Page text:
Porche’s mother was a homemaker; her father was a manufacturer of children’s clothing.

“He invented a kind of zipper,” Porche said. “Mother raised four children and was a volunteer. They were a really decent and wonderful set of parents.”

This is how she imagines her conception:

Tonight she slips beside his mind.

Ball bearings streamline the flow

Of garments toward the loading dock.

In the pause of goods, he turns

to smooth her blueprint.

They manufacture me.

Porche writes poems about her childhood — her mother sewing, her father reading the Sunday comics to his children, the two of them working crossword puzzles. And later,

Later your hands shook.

Letters jittered out of their boxes

And your own fatherly form shrank until it fit in the final box

And disappeared across and down the past.

Her parents, she said, wanted safety, comfort, and privacy.

“Those weren’t the things I longed for,” Porche said. “My birthright was to be the wife of a brilliant man. What else could it be? I could be a lady volunteer. I could be a teacher. I could be a professor. I could keep my house clean. I could not call attention to myself. Just be good to others and to help enlighten the world. My mother’s ideals aren’t too different from mine, except for be quiet and keep it clean. I wanted to have adventure and do something difficult. I wanted change the world in my time. So coming here to Vermont was a step in that direction.”

And so there are many poems about life in Vermont. Fruit gets canned. Cows get milked. Children get born and raised. Soup gets made. Fish get caught. Deer get shot. Good friends die. Stories get told. Hard wisdom gets acquired. And poems get made out of all of it.

Stick a spigot in granite

Life is sweet.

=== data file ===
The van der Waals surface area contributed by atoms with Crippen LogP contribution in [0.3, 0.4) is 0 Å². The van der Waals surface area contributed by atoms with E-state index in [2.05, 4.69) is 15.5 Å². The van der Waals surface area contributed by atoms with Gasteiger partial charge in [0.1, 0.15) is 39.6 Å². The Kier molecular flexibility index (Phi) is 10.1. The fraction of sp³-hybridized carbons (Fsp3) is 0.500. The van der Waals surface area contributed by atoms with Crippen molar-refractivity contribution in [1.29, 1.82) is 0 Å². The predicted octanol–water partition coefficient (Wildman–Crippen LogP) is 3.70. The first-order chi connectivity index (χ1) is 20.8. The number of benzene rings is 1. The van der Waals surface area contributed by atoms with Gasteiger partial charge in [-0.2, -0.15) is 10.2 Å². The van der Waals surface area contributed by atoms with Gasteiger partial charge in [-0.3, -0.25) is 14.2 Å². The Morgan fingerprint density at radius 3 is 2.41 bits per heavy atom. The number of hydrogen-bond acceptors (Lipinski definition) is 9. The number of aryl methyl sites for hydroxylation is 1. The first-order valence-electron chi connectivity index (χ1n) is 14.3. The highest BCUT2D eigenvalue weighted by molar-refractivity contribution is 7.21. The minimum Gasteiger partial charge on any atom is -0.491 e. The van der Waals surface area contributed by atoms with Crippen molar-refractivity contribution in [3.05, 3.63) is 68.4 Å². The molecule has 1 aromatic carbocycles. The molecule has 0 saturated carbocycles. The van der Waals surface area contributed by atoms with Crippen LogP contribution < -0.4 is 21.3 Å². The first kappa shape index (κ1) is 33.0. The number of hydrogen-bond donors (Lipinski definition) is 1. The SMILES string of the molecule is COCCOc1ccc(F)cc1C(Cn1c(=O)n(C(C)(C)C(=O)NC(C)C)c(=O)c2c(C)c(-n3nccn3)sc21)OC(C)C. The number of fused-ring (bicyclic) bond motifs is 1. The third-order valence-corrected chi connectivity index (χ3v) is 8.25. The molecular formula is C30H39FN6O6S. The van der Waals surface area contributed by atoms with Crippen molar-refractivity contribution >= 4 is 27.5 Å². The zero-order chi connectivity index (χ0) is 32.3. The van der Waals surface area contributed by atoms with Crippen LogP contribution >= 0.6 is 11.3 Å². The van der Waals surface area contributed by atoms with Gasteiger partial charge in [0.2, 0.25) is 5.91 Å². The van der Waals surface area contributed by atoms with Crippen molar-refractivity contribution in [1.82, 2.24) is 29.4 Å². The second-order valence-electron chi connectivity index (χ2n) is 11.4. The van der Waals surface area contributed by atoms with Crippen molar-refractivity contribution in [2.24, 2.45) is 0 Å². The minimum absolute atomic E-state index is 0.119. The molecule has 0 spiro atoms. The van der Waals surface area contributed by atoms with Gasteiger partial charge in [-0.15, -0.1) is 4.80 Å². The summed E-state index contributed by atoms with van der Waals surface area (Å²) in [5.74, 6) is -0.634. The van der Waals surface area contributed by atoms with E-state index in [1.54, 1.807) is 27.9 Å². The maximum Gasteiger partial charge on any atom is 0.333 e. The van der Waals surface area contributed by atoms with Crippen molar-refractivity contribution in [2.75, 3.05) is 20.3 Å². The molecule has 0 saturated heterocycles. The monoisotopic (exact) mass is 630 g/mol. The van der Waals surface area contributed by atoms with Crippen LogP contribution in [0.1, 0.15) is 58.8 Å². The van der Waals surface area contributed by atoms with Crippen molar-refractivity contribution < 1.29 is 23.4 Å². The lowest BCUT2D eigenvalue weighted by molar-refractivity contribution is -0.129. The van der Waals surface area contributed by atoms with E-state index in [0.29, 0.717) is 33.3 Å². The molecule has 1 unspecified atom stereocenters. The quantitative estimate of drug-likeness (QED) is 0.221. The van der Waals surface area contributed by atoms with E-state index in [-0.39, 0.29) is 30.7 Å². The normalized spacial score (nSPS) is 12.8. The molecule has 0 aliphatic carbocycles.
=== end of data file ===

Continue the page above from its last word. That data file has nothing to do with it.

“For Our Road Commissioner On Retirement” talks about being tucked into a warm bed in the middle of winter and the comfortable feeling of waking up to the sound of the road crew plowing the road.

The plow

Roars through our dreams and tucks us in again.

There is a sweet sexuality in some of the poems:

Under the awning of seven greens

She wants to be moist and honest.

What do you do with a woman

Whose warm arms

Imply that this is possible?

I am a grounding rod.

I am the surest path for lightning.

Give it to me or the house will burn.

There is humor, as when the goats eat the 1960s textbooks. There is sharp observation, as when:

The cats yowl for tinned meat

While rodents drunk on compost

Snicker by the chimney.

And there is a sharp stab to the gut in a poem about a hideous visit to an abortionist in the brutal times before Roe vs. Wade.

“Anesthesia’s extra,” the doctor says.

Then there’s just sheer beauty:

One summer I lost my bearings on that side hill

Overgrown with juniper and berries plump as I was,

Pregnant with a second kid. I filled my mouth

With fat fruit so as not to weep and followed

Deer tracks to the stream and home.

You’d shown me how.

As poets do, Porche can get drunk on words. The names of a cow’s many stomachs or the different varieties of mushrooms available — or even the alphabet itself — can get her going. She likes to play with words, too. To take one example:

O soothe, sooth, soot.

Subtract me.

Or, this about her mother:

Mama’s never-nursed-me

breasts rose, rose on pink...

The photographs of Porche that bookend the book were taken about 30 years apart in the same place on the farm.

“The woman in the younger picture looks as if there’s witch grass in her garden and she’ll never fork it out,” she said. “And the woman that I became thinks, ‘You know, there are worse things than witch grass. And the struggle doesn’t last.’ I have a lot more serenity now that some of those huge life tasks — trying to find a livelihood, have a relationship, raise children and save the world all at once — have been done. The younger woman is committed, but she’s in a quandary. And the older woman knows the quandary is just the human predicament, and if life is precarious, there’s also the hilarious.”

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Originally published in The Commons issue #181 (Wednesday, December 5, 2012).